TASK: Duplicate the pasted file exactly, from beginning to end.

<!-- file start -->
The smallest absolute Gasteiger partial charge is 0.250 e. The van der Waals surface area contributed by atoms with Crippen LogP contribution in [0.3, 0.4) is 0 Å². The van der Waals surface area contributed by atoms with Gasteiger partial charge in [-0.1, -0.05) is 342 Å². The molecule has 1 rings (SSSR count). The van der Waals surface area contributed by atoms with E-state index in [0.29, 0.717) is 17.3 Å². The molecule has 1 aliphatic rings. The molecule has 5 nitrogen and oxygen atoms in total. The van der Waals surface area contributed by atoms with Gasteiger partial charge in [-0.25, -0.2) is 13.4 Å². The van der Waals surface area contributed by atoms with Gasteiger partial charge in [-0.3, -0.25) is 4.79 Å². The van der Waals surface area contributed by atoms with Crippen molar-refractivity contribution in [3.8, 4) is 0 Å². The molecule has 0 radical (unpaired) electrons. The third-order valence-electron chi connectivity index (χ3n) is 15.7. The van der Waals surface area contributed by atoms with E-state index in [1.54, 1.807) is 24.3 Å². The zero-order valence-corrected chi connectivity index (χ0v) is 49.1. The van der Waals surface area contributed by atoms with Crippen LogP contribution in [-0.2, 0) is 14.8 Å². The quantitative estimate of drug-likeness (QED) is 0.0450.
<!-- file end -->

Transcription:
The smallest absolute Gasteiger partial charge is 0.250 e. The van der Waals surface area contributed by atoms with Crippen LogP contribution in [0.3, 0.4) is 0 Å². The van der Waals surface area contributed by atoms with Gasteiger partial charge in [-0.1, -0.05) is 342 Å². The molecule has 1 rings (SSSR count). The van der Waals surface area contributed by atoms with E-state index in [0.29, 0.717) is 17.3 Å². The molecule has 1 aliphatic rings. The molecule has 5 nitrogen and oxygen atoms in total. The van der Waals surface area contributed by atoms with Gasteiger partial charge in [-0.25, -0.2) is 13.4 Å². The van der Waals surface area contributed by atoms with Gasteiger partial charge in [-0.3, -0.25) is 4.79 Å². The van der Waals surface area contributed by atoms with Crippen molar-refractivity contribution in [3.8, 4) is 0 Å². The molecule has 0 radical (unpaired) electrons. The third-order valence-electron chi connectivity index (χ3n) is 15.7. The van der Waals surface area contributed by atoms with E-state index in [1.54, 1.807) is 24.3 Å². The zero-order valence-corrected chi connectivity index (χ0v) is 49.1. The van der Waals surface area contributed by atoms with Crippen LogP contribution in [-0.2, 0) is 14.8 Å². The quantitative estimate of drug-likeness (QED) is 0.0450.